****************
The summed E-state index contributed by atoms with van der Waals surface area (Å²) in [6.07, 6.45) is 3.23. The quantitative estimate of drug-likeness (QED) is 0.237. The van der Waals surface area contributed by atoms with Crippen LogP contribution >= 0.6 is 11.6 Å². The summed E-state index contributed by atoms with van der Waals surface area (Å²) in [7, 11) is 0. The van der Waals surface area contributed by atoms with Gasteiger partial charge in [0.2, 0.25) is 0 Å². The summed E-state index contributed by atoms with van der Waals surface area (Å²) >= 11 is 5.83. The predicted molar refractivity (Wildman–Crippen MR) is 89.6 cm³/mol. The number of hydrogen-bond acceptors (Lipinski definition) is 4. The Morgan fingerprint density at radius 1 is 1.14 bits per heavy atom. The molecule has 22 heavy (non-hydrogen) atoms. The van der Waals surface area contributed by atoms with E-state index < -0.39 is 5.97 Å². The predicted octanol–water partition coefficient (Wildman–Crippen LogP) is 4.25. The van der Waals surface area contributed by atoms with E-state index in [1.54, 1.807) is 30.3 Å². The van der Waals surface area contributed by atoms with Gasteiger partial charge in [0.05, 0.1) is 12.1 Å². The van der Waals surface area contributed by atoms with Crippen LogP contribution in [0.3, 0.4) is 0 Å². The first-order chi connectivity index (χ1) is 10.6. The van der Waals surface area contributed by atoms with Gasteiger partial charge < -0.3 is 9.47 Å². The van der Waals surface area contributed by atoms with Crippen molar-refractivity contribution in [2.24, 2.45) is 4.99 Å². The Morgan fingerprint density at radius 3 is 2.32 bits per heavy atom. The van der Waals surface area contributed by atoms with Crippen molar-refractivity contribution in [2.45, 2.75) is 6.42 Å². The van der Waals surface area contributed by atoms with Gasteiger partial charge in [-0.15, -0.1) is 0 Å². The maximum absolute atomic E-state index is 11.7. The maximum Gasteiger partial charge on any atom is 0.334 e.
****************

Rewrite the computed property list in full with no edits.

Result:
The summed E-state index contributed by atoms with van der Waals surface area (Å²) in [6.07, 6.45) is 3.23. The quantitative estimate of drug-likeness (QED) is 0.237. The van der Waals surface area contributed by atoms with Crippen LogP contribution >= 0.6 is 11.6 Å². The summed E-state index contributed by atoms with van der Waals surface area (Å²) in [7, 11) is 0. The van der Waals surface area contributed by atoms with Gasteiger partial charge in [0.2, 0.25) is 0 Å². The summed E-state index contributed by atoms with van der Waals surface area (Å²) >= 11 is 5.83. The predicted molar refractivity (Wildman–Crippen MR) is 89.6 cm³/mol. The number of hydrogen-bond acceptors (Lipinski definition) is 4. The Morgan fingerprint density at radius 1 is 1.14 bits per heavy atom. The molecule has 22 heavy (non-hydrogen) atoms. The van der Waals surface area contributed by atoms with E-state index < -0.39 is 5.97 Å². The predicted octanol–water partition coefficient (Wildman–Crippen LogP) is 4.25. The van der Waals surface area contributed by atoms with E-state index in [1.54, 1.807) is 30.3 Å². The van der Waals surface area contributed by atoms with Gasteiger partial charge in [0.05, 0.1) is 12.1 Å². The van der Waals surface area contributed by atoms with Crippen LogP contribution in [0.3, 0.4) is 0 Å². The first-order chi connectivity index (χ1) is 10.6. The van der Waals surface area contributed by atoms with Gasteiger partial charge < -0.3 is 9.47 Å². The van der Waals surface area contributed by atoms with Crippen molar-refractivity contribution in [2.24, 2.45) is 4.99 Å². The Morgan fingerprint density at radius 3 is 2.32 bits per heavy atom. The van der Waals surface area contributed by atoms with Crippen molar-refractivity contribution in [2.45, 2.75) is 6.42 Å². The van der Waals surface area contributed by atoms with Gasteiger partial charge in [-0.15, -0.1) is 0 Å². The maximum absolute atomic E-state index is 11.7. The maximum Gasteiger partial charge on any atom is 0.334 e.